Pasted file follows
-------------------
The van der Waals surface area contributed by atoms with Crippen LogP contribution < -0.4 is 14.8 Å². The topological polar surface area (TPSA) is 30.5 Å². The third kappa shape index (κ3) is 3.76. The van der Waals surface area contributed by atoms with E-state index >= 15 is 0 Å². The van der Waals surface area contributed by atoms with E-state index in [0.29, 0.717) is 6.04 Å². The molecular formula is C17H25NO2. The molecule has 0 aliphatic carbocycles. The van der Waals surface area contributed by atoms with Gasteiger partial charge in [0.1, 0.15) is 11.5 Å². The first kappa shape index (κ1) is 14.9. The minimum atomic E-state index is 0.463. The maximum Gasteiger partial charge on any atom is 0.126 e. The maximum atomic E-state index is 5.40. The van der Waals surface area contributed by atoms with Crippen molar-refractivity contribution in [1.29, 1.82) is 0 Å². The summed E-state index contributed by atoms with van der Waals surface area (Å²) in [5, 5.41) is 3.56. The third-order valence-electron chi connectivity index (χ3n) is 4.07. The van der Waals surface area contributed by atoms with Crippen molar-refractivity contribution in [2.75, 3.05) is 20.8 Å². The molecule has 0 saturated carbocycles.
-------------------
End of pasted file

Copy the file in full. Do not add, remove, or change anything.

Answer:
The van der Waals surface area contributed by atoms with Crippen LogP contribution < -0.4 is 14.8 Å². The topological polar surface area (TPSA) is 30.5 Å². The third kappa shape index (κ3) is 3.76. The van der Waals surface area contributed by atoms with E-state index >= 15 is 0 Å². The van der Waals surface area contributed by atoms with E-state index in [0.29, 0.717) is 6.04 Å². The molecular formula is C17H25NO2. The molecule has 0 aliphatic carbocycles. The van der Waals surface area contributed by atoms with Gasteiger partial charge in [0.1, 0.15) is 11.5 Å². The first kappa shape index (κ1) is 14.9. The minimum atomic E-state index is 0.463. The maximum Gasteiger partial charge on any atom is 0.126 e. The maximum atomic E-state index is 5.40. The van der Waals surface area contributed by atoms with Crippen molar-refractivity contribution in [1.29, 1.82) is 0 Å². The summed E-state index contributed by atoms with van der Waals surface area (Å²) in [5, 5.41) is 3.56. The third-order valence-electron chi connectivity index (χ3n) is 4.07. The van der Waals surface area contributed by atoms with Crippen molar-refractivity contribution in [2.75, 3.05) is 20.8 Å². The molecule has 0 saturated carbocycles.